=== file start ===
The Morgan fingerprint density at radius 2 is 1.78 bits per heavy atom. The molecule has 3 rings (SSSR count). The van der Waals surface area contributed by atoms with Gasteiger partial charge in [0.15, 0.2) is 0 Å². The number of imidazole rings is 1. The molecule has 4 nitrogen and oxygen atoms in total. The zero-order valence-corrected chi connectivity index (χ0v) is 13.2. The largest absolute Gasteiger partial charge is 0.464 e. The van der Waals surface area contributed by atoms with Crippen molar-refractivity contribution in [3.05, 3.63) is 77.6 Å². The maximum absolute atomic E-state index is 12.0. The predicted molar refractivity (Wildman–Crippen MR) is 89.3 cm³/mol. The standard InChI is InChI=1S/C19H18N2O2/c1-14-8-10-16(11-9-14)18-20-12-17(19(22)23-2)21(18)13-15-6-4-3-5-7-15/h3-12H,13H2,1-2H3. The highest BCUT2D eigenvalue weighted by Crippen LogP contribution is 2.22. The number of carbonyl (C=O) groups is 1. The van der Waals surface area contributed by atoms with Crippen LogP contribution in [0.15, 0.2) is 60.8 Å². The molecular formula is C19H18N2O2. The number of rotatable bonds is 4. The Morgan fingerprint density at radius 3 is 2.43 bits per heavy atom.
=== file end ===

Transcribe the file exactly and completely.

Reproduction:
The Morgan fingerprint density at radius 2 is 1.78 bits per heavy atom. The molecule has 3 rings (SSSR count). The van der Waals surface area contributed by atoms with Gasteiger partial charge in [0.15, 0.2) is 0 Å². The number of imidazole rings is 1. The molecule has 4 nitrogen and oxygen atoms in total. The zero-order valence-corrected chi connectivity index (χ0v) is 13.2. The largest absolute Gasteiger partial charge is 0.464 e. The van der Waals surface area contributed by atoms with Crippen molar-refractivity contribution in [3.05, 3.63) is 77.6 Å². The maximum absolute atomic E-state index is 12.0. The predicted molar refractivity (Wildman–Crippen MR) is 89.3 cm³/mol. The standard InChI is InChI=1S/C19H18N2O2/c1-14-8-10-16(11-9-14)18-20-12-17(19(22)23-2)21(18)13-15-6-4-3-5-7-15/h3-12H,13H2,1-2H3. The highest BCUT2D eigenvalue weighted by Crippen LogP contribution is 2.22. The number of carbonyl (C=O) groups is 1. The van der Waals surface area contributed by atoms with Crippen LogP contribution in [0.15, 0.2) is 60.8 Å². The molecular formula is C19H18N2O2. The number of rotatable bonds is 4. The Morgan fingerprint density at radius 3 is 2.43 bits per heavy atom.